Launchpad takes the iOS home screen springboard and recreates it on your Mac. Some users love this new Lion feature; others aren’t sold. If you’re among the latter, you can ignore Launchpad pretty easily: Remove its icon from your Dock, turn off the Launchpad gesture and you can live fairly Launchpad-free from then on. But what if you want to get a fresh-start with Launchpad, configuring it to give you quick access only to those apps you choose?
You could manually remove entries from Launchpad while it’s onscreen by holding down the Option key and clicking on the jiggling apps. But that won’t work on stock Apple apps, which seem permanently affixed to Launchpad’s surface. And it’s a laborious process if you have a lot of apps.
But there is a way to empty Launchpad completely – removing even Apple’s own apps. The crux of this trick is wiping out the contents of the database Lion uses to know what goes where in Launchpad. To do so, launch Terminal (which, as always, is in /Applications/Utilities) and paste in this sequence of commands at the command line:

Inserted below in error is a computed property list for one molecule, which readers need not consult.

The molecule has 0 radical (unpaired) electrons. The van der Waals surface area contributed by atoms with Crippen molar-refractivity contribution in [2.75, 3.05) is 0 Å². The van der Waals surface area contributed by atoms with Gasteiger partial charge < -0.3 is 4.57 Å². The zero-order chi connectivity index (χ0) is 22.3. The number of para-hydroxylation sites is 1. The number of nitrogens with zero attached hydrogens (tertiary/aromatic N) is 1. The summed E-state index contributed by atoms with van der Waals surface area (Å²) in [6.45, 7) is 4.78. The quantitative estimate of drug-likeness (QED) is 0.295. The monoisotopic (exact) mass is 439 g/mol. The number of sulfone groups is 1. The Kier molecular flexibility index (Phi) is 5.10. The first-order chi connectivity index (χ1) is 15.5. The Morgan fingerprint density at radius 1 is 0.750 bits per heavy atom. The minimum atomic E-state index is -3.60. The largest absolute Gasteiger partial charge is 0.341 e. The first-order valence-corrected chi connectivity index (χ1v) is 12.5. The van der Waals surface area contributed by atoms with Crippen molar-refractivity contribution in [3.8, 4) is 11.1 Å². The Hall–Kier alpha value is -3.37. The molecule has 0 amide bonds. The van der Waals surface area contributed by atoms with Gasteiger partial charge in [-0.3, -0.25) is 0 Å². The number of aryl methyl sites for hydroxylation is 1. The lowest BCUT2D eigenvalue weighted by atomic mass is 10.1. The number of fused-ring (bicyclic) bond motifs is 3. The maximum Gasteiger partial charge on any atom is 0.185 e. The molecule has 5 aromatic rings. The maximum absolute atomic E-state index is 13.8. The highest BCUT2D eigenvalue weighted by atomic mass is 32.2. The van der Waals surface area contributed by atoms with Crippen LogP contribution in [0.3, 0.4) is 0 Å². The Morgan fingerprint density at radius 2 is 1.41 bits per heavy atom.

sqlite3 ~/Library/Application\ Support/Dock/*.db "DELETE from apps; DELETE from groups WHERE title<>''; DELETE from items WHERE rowid>2;"; Killall Dock
Now, open Launchpad again. It’ll be as blank as the faces on those guys in Apple’s 1984 commercial. Of course, if you purchase an app from the Mac App Store, its icon will show up in your newly naked Launchpad.
Getting the apps you want back into Launchpad is simple: You can just drag the apps you’d like to add directly onto Launchpad’s Dock icon. (Merely dragging icons onto the Launchpad icon in the Finder won’t work; you must drag onto the Dock icon.)
Miss the old, overstuffed Launchpad? You can get it back by forcing Lion to rebuild your Launchpad database with this Terminal command:
rm ~/Library/Application\ Support/Dock/*.db; killall Dock